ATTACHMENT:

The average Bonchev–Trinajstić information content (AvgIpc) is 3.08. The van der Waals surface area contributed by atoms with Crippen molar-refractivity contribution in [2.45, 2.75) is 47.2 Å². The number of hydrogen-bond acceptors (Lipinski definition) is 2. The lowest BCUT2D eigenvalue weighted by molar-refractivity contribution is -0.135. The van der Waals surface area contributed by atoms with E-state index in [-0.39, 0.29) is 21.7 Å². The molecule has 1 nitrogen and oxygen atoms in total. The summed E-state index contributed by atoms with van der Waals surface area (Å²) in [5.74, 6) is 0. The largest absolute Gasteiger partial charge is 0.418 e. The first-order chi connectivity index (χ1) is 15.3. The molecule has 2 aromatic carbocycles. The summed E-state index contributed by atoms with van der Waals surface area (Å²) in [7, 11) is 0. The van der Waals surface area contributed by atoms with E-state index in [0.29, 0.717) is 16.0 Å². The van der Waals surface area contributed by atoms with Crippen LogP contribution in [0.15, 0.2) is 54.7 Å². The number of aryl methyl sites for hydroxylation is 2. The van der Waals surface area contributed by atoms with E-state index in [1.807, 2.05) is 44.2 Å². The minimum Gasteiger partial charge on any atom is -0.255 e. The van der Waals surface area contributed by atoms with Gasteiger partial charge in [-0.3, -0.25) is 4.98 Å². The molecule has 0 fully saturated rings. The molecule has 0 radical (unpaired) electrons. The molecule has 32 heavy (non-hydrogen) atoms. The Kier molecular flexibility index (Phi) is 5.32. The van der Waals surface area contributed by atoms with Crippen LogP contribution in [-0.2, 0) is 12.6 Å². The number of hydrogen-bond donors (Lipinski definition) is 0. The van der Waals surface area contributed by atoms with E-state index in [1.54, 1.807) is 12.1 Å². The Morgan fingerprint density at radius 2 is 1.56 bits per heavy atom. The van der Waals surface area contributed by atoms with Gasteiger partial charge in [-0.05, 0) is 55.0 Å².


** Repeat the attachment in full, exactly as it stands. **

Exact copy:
The average Bonchev–Trinajstić information content (AvgIpc) is 3.08. The van der Waals surface area contributed by atoms with Crippen molar-refractivity contribution in [2.45, 2.75) is 47.2 Å². The number of hydrogen-bond acceptors (Lipinski definition) is 2. The lowest BCUT2D eigenvalue weighted by molar-refractivity contribution is -0.135. The van der Waals surface area contributed by atoms with E-state index in [-0.39, 0.29) is 21.7 Å². The molecule has 1 nitrogen and oxygen atoms in total. The summed E-state index contributed by atoms with van der Waals surface area (Å²) in [5.74, 6) is 0. The largest absolute Gasteiger partial charge is 0.418 e. The first-order chi connectivity index (χ1) is 15.3. The molecule has 2 aromatic carbocycles. The summed E-state index contributed by atoms with van der Waals surface area (Å²) in [7, 11) is 0. The van der Waals surface area contributed by atoms with E-state index in [0.29, 0.717) is 16.0 Å². The van der Waals surface area contributed by atoms with Crippen LogP contribution in [0.15, 0.2) is 54.7 Å². The number of aryl methyl sites for hydroxylation is 2. The van der Waals surface area contributed by atoms with E-state index in [1.807, 2.05) is 44.2 Å². The minimum Gasteiger partial charge on any atom is -0.255 e. The van der Waals surface area contributed by atoms with Gasteiger partial charge in [-0.3, -0.25) is 4.98 Å². The molecule has 0 fully saturated rings. The molecule has 0 radical (unpaired) electrons. The molecule has 32 heavy (non-hydrogen) atoms. The Kier molecular flexibility index (Phi) is 5.32. The van der Waals surface area contributed by atoms with Crippen LogP contribution in [-0.2, 0) is 12.6 Å². The number of hydrogen-bond donors (Lipinski definition) is 0. The van der Waals surface area contributed by atoms with E-state index in [1.54, 1.807) is 12.1 Å². The Morgan fingerprint density at radius 2 is 1.56 bits per heavy atom. The van der Waals surface area contributed by atoms with Gasteiger partial charge in [-0.05, 0) is 55.0 Å².